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Court of Appeal, Second District, Division 1, California.

Bruce KASPER et al., Plaintiffs and Appellants, v. CEDARS-SINAI MEDICAL CENTER et al., Defendants and Respondents.

No. B094459.

Decided: March 26, 1998

 Ronald M. Takehara, Santa Monica, for Plaintiffs and Appellants. Rushfeldt, Shelley & Drake, Kathryn S.M. Mosely, Sherman Oaks, Barbara M. Reardon, O'Flaherty & Belgum, O'Flaherty, Cross, Martinez, Ovando & Hatton, C. Snyder Patin, Robert M. Dato, Anaheim, and Stephanie C. Brenan, San Diego, for Defendants and Respondents.

Bruce Kasper and Nicole Pascale sued Cedars-Sinai Medical Center and Dennis Goldfinger, M.D., for damages.   Defendants answered, then moved for summary judgment.   On February 23, 1995, Defendants' motion was granted and a minute order to that effect was entered.   On March 6, Plaintiffs filed a motion for reconsideration.   On March 24 (before the reconsideration motion was heard), the trial court signed and entered a judgment in favor of Defendants.   On March 28, Defendants served notice of entry of the judgment.   On May 30, the trial court heard and denied Plaintiffs' motion for reconsideration.   On June 23 and June 26 (87 days and 90 days after the March 28 notice of entry of judgment), Plaintiffs separately filed notices of appeal.   We have no jurisdiction to consider these untimely appeals.


 As relevant, rule 2(a), California Rules of Court, provides that “a notice of appeal from a judgment shall be filed on or before ․ 60 days after the date of service of a document entitled ‘notice of entry’ of judgment by any party upon the party filing the notice of appeal․” 1  Plaintiffs' notices of appeal were filed 87 and 90 days after notice of entry of judgment, 27 and 30 days too late.   As a result, we have no jurisdiction to consider these appeals.  (Stratton v. First Nat. Life Ins. Co. (1989) 210 Cal.App.3d 1071, 1078, 258 Cal.Rptr. 721.)   To avoid this result, Plaintiffs point to rule 3(b) and contend their notices of appeal were timely because they were filed within 30 days after the date on which the trial court denied Plaintiffs' motion for reconsideration.  Rule 3(b) does not apply to the facts of this case.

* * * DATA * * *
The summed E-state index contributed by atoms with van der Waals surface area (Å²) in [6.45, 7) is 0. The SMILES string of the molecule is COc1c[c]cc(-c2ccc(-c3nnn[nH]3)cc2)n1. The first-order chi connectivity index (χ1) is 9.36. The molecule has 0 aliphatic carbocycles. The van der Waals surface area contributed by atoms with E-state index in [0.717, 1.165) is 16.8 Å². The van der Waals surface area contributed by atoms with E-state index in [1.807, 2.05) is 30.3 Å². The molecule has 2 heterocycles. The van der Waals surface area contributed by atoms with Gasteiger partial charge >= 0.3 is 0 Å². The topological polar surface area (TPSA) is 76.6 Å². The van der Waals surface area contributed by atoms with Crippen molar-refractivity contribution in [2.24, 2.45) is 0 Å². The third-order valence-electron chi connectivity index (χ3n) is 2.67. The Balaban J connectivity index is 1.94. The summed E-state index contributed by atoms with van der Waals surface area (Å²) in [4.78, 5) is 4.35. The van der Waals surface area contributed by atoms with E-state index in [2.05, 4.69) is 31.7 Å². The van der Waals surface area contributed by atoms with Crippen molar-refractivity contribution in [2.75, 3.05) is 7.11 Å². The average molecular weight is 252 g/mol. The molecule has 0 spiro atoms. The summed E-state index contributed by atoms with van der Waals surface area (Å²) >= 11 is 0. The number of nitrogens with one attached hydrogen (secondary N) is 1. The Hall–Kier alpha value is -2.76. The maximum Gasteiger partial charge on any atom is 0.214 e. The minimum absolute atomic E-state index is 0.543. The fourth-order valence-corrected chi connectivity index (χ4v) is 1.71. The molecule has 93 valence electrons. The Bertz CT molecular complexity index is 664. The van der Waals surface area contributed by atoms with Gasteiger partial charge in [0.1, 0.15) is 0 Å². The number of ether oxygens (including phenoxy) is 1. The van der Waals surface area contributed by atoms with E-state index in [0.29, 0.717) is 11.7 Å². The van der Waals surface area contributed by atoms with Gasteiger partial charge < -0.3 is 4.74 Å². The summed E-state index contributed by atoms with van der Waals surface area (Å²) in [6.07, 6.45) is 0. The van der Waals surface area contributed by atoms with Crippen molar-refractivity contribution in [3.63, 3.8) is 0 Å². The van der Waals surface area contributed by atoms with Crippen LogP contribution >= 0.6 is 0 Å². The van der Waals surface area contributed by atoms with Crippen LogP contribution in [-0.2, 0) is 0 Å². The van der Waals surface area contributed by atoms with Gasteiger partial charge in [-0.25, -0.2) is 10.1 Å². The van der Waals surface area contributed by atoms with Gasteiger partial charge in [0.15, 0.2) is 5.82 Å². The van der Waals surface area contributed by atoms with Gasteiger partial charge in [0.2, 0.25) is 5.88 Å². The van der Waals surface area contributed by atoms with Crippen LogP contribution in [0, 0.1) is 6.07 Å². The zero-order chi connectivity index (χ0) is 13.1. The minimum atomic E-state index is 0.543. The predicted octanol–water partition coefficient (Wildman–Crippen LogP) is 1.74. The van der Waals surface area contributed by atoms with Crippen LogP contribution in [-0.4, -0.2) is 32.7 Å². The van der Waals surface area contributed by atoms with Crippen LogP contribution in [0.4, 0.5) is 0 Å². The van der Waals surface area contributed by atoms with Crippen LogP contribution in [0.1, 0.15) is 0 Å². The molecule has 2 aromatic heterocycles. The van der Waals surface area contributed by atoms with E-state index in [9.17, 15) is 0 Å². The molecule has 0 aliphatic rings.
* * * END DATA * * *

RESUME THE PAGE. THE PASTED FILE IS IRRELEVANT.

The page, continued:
When a motion for reconsideration is “filed by any party on any ground within the time in which, under rule 2, a notice of appeal may be filed, or such shorter time as may be prescribed by statute, the time for filing the notice of appeal from the judgment is extended for all parties until the earliest of 30 days after entry of the order denying the motion [for reconsideration];  or 90 days after filing the [motion for reconsideration];  or 180 days after entry of the judgment.”  (Rule 3(b).)   Viewed from one perspective, Plaintiffs' motion for reconsideration of the non-appealable minute order did not trigger rule 3(b) because their motion did not seek reconsideration of an appealable order.  (Eisenberg, Horvitz & Wiener, Cal. Practice Guide:  Civil Appeals and Writs (Rutter 1997) Appealability and Standing to Appeal, §§ 2:241, 2:241.1, p. 2-102.)   Viewed differently, the trial court's entry of judgment on March 24 operated as an implied denial of the pending reconsideration motion, triggering the 30-day time period of rule 3(b) and making the notices of appeal 61 and 64 days late rather than 27 and 30 days late.  (Ramon v. Aerospace Corp. (1996) 50 Cal.App.4th 1233, 1238, 58 Cal.Rptr.2d 217;  Nave v. Taggart (1995) 34 Cal.App.4th 1173, 1176-1177, 40 Cal.Rptr.2d 714.)

Plaintiffs' reliance on Stratton v. First Nat. Life Ins. Co., supra, 210 Cal.App.3d 1071, 258 Cal.Rptr. 721 is misplaced.   In Stratton-where the motion for reconsideration was heard before the judgment was entered-this division held that motions for reconsideration attacking appealable judgments and orders are governed by rule 3(b), and that those attacking interim, nonappealable orders are governed by rule 2. (Stratton v. First Nat. Life Ins. Co., supra, 210 Cal.App.3d at pp. 1082-1083, 258 Cal.Rptr. 721.)   To the extent Stratton discusses the rules that might apply where, as here, the motion for reconsideration is heard after the  judgment is entered, the commentary is pure dicta.2  Plaintiffs' reliance on Ten Eyck v. Industrial Forklifts Co. (1989) 216 Cal.App.3d 540, 545-546, 265 Cal.Rptr. 29, is also misplaced.  Ten Eyck held that a “valid” motion for reconsideration extends the time for filing a notice of appeal, and that rule 2, not rule 3(b), applied there because the motion for reconsideration filed in that case was untimely.

On the sequence of events presented by this case, the timeliness of the notice of appeal is governed by rule 2, not rule 3(b).


The appeals are dismissed.   Defendants are awarded their costs of appeal.


1.   All rule references are to the California Rules of Court.

2.   For the reasons stated by our colleagues in the Fifth District, we agree that the Stratton dicta is based upon a false premise.   (Nave v. Taggart, supra, 34 Cal.App.4th at pp. 1176-1177, 40 Cal.Rptr.2d 714.)

MIRIAM A. VOGEL, Associate Justice.

ORTEGA, Acting P.J., and MASTERSON, J., concur.